How to be creative on social

Social Media Manager Fiona Kirkcaldy highlights that no matter what industry your business is in, there are opportunities to be creative on social media.

I’ll let you in on a little known fact: creativity isn’t exclusively owned by creative industries. Your product or service might not be #instaglam but that doesn’t mean you can’t slay on social with a killer creative strategy.

Regardless of what industry you operate in, there are always opportunities to create content that captivates and educates your target market and conveys your campaign message as well as your core brand values.

Know Your Market

The first step to any good strategy is to know your market inside out: what’s their motive for using your brand? How do they interact with your product? What type of content resonates with them on their social networks? Understanding your audience is the first step towards engaging with your audience.

Western Union understood that their customers connected their brand with the reasons why they send money across the world. Running campaigns that were focused around these reasons enabled the brand to build an emotional connection with its customers. Their #WUHomeCooked campaign filmed customers discussing food, family and culture at its Times Square branch, three customers were then surprised with home cooked meals from top chefs, and given plane tickets home.

Don’t be afraid to be disruptive, as long as you know what your customers will engage with, you can disrupt, captivate and stay true to your brand values.

Find Your Unique Angle

Blendtec know that its customers often wonder “can you blend an iPhone?”, and if they didn’t, they do now! Kitchen equipment isn’t typically fun or captivating but Blendtec’s creative Will it Blend content marketing campaign won it a host of social followers and awards. Its series of videos with the company’s founder blending unusual items took an everyday item like the humble kitchen blender, and used it to grab users’ attention by finding a new and interesting way to bring its product to life.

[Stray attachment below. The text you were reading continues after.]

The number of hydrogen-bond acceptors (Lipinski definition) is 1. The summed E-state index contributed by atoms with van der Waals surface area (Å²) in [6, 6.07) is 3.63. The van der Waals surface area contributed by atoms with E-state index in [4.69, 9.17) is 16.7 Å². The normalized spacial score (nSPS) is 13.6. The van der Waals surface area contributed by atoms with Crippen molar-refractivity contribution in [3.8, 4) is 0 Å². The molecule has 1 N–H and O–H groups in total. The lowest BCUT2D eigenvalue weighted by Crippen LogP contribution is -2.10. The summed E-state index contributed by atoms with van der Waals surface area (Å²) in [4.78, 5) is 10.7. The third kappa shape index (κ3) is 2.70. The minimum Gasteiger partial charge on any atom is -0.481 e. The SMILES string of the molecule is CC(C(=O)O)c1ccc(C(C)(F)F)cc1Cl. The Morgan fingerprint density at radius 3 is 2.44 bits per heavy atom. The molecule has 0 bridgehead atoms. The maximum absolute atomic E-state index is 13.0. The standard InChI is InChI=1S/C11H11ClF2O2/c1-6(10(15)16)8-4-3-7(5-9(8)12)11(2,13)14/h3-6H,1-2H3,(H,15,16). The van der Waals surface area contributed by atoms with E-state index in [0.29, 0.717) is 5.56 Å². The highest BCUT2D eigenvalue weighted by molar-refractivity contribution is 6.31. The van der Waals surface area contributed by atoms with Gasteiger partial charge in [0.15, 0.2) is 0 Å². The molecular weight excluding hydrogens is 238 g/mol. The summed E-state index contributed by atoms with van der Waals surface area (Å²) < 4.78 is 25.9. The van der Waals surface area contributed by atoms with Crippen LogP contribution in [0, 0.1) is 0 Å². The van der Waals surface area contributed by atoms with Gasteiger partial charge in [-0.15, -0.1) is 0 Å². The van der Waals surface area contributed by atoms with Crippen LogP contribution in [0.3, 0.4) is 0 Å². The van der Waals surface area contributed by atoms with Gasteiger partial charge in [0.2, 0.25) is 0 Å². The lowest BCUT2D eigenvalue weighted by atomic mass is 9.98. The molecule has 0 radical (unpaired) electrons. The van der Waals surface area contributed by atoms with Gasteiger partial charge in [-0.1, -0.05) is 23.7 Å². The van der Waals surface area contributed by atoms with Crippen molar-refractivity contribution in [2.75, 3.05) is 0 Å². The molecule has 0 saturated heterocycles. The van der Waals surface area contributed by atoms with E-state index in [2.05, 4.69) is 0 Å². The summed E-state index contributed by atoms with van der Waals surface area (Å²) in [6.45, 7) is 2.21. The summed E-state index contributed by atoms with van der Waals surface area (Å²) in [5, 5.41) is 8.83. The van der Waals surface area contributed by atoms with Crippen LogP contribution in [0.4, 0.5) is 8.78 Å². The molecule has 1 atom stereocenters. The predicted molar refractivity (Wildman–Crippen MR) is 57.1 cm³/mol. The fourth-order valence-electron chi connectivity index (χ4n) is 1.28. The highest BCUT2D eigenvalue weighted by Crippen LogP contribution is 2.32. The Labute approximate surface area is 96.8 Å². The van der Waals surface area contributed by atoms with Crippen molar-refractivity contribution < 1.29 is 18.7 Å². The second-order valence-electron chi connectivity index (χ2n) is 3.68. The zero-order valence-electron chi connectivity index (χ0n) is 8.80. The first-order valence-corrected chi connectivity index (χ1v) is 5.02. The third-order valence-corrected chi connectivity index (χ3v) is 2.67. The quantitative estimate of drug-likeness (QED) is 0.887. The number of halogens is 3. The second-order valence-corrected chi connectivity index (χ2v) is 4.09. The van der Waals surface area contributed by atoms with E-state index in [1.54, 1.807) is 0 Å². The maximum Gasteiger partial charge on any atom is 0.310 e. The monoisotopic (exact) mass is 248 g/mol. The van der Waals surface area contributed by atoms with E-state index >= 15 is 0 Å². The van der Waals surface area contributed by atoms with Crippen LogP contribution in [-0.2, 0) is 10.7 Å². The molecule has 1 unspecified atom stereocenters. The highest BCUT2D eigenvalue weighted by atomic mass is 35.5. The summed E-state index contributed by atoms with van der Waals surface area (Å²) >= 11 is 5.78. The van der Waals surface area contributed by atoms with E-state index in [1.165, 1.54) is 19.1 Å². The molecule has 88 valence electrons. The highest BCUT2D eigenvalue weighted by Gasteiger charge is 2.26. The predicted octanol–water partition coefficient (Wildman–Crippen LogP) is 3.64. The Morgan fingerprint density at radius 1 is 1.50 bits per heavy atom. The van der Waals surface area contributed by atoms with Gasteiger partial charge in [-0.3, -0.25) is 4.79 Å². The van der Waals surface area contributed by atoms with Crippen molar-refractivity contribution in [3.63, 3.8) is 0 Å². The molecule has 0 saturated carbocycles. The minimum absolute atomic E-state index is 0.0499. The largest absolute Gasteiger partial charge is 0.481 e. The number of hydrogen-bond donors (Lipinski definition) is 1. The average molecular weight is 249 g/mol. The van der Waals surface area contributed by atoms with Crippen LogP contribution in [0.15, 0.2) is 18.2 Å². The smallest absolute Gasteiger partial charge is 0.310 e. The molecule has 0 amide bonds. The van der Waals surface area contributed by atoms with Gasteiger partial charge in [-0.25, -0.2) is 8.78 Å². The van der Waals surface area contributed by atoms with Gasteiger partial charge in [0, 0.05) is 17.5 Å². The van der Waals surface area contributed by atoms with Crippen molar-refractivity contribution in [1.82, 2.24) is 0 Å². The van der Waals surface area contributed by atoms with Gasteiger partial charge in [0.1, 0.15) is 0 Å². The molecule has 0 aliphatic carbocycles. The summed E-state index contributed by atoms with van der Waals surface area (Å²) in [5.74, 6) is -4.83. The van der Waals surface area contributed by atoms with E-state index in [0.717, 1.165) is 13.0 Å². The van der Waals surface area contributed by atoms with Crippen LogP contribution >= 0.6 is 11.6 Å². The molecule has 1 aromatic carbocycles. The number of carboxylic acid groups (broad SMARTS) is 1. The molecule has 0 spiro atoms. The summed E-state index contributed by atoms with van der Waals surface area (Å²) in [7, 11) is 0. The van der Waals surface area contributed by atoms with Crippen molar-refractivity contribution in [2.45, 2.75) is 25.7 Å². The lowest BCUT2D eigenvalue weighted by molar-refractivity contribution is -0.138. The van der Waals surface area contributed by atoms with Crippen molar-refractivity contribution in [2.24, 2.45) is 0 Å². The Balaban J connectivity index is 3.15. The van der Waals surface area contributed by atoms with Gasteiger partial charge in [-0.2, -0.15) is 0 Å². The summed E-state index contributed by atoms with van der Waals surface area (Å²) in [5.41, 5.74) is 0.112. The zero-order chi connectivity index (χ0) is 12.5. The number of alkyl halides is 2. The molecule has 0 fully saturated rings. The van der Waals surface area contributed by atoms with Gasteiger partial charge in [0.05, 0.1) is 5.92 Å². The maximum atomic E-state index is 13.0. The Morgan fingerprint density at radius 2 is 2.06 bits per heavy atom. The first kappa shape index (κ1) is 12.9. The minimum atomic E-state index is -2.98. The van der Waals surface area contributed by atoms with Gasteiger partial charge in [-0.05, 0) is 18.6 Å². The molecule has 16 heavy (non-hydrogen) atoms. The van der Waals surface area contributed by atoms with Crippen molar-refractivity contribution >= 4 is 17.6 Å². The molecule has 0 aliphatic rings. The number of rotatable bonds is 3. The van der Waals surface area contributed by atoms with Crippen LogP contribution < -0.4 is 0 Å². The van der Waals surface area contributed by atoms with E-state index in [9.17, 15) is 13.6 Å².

FedEx is another great example of a brand which is engaging well on social. Their Instagram profile lives up to its mission statement: “FedEx Delivering a more colourful, connected world”.

The delivery company could have posted standard images of its vans and planes, but instead it posts visually engaging images of its delivery fleet in interesting locations across the world. This gives its audience a reason to follow and like its account. Images like the one in the following example typically gain over a thousand likes – not bad for a delivery company.

What’s your unique angle? What makes your brand special? Make your product stand out from the competition by looking for ways to excite, entertain or engage.

It’s What You Say AND How You Say It

Knowing what social media sites your target market use, and understanding what type of content works best on these social channels is the key to turning your creative ideas into community building, revenue driving campaigns.

Remember, not all social channels suit all types of content, and not all social sites suit all types of brands. It’s essential to understand what type of content your audience will pay attention to on each social media site and question if the way users communicate on each platform i.e. images, text, video, etc., will effectively deliver your campaign message and tell your brand’s story.

As part of our award winning (not that we like to brag) social strategy for AXA PPP healthcare to raise awareness of its Dedicated Nurse service for cancer patients, we launched the “Little Big Things” campaign. Social activity focused around the “Little Big Things” AXA PPP healthcare’s nurses do to support patients. We created a unique Facebook pinboard to capitalise on its strong Facebook following and build a supportive social community for patients by encouraging users to post their own tips and advice on the board.

Even when dealing with a sensitive topic, you can use social media to not only engage but, to support and provide valuable advice and educational content.

Hopefully this post has inspired you to start thinking about opportunities to get creative on social media. Have you seen any other great examples? Tell us all about it in the comments below.

By Fiona Kirkcaldy, Social Media Manager